Tyra walks into her mom's bedroom to find her curled up in bed. What a loser. Tyra asks her mom if she's going to get up, and her mom cries that she doesn't think Bob is coming back. Tyra responds, somewhat bafflingly, "C'mon mom, he's just a stupid guy. It's not like Jesus Christ just left you." And, oh, the possibilities that open up in my mind about the various sitcoms, dramas, and dramedies that could be built around Jesus the Wife Beater. Tyra's mom sniffles about not wanting to be alone. Tyra reminds her mother that she isn't alone, that she has her. Her mom doesn't respond, Tyra notices the bottles of pills next to her mom, and walks out of the room.
At Buddy Garrity's, Buddy watches Henry seemingly closing a deal. But then the old folks Henry was talking to shake his hand and walk off. Buddy goes out and asks Henry where they were going. Henry replies that it wasn't a good time for them financially. Which is why they found themselves on a car lot in the first place? After finishing their meal of gruel they decided to take a ride over to the car dealership to see what cars they can't afford. Buddy tells Henry that "it's never a bad time with 5.9% financing." I haven't ever bought a car that cost more than $5,000, so I guess I don't know from financing. Buddy tells Henry to come with him and we cut inside to Buddy's office where he is fully suggesting that Henry wear a flag pin on his lapel "to remind people that you served this country for twenty years." Henry is not too keen on using his military past to sell cars. Buddy tells him that salesmen sell things, "you are what you are." Nice echo of Coach's opening "it's what people do." Buddy smarms that the men in the military are what make this country great, selling Henry a pile of shit for the cost of his dignity, without even blinking. Henry reaches out, takes the pin and puts it on his lapel. Buddy: "Yes, sir. Looks good." Henry: stares blankly.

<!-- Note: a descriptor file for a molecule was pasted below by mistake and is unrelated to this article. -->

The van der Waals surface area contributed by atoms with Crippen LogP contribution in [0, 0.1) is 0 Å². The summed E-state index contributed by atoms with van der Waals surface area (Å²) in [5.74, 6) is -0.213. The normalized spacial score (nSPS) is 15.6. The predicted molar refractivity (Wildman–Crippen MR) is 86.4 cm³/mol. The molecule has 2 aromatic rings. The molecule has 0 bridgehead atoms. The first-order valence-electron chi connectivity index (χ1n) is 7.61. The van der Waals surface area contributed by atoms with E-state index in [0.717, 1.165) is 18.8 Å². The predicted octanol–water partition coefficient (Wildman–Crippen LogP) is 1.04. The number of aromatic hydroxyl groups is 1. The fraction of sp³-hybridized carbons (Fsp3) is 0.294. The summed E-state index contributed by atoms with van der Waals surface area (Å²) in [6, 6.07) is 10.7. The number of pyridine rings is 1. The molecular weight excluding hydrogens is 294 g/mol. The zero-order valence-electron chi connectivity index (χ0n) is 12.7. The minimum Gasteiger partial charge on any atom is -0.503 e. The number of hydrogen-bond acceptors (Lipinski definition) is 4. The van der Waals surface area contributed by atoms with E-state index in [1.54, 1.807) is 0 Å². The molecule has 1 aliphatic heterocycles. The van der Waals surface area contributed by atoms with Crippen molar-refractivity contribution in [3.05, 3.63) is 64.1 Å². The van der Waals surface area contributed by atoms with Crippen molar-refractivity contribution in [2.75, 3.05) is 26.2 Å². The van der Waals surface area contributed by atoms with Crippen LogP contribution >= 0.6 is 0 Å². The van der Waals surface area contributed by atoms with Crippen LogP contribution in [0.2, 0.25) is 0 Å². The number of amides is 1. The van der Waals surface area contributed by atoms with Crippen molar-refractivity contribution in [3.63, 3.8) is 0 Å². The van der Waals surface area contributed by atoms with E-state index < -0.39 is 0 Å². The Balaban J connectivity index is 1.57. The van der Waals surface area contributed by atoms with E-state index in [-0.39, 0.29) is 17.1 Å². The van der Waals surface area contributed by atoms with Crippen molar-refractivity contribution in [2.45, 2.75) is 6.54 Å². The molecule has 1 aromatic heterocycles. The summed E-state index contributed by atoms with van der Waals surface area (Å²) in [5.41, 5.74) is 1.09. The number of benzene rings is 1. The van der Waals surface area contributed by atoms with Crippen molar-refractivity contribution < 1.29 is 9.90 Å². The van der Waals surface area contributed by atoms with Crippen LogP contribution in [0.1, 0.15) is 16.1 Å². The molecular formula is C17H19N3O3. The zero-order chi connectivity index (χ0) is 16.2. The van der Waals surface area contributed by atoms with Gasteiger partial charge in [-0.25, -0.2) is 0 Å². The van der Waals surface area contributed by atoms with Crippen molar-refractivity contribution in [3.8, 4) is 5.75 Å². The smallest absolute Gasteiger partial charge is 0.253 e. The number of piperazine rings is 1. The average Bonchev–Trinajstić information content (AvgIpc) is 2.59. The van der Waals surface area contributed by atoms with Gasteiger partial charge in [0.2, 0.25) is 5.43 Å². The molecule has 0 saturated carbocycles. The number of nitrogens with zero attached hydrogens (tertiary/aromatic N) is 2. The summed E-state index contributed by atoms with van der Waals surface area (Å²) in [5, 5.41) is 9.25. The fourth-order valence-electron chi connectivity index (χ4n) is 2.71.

Jason claws a pen in his hand, trying to write something. Lyla finishes making him a sandwich and brings it in his room. She pauses as she passes the couch, on which a set of blankets and pillows sit. She asks Jason if they have house guests, and he clarifies: "Nah, that's my dad. He and my mom are just fighting a lot now." Lyla asks Jason if he thinks the lawsuit is the best idea. Jason asks her if she's "been talkin' to Buddy." She says no, that she is just asking him "as someone who loves you and is on your side." She's a little too perfect, sometimes. Jason says that he can't think of another solution, that everything costs so much. Lyla suggests that the town would look after him, but Jason realizes that they don't live in Green Acres and tells her that charity wouldn't last long. He tells Lyla that the situation kills him but that maybe the lawyers are right, that maybe if someone had taught him how to tackle somebody he wouldn't be in a wheelchair. Which is all, obviously, bullshit from a legal standpoint, but believable from a last-gasp-make-this-random-accident-less-random human rationale standpoint. Lyla tells him that she's with him, if he thinks it's for the best. Jason smiles and asks her "What is it with you? That you want to screw your life up so bad?" Lyla tells him that love makes people kinda crazy, and I dry heave a tiny bit. But then I quit because I see how perfectly they've handled the natural lighting in this scene.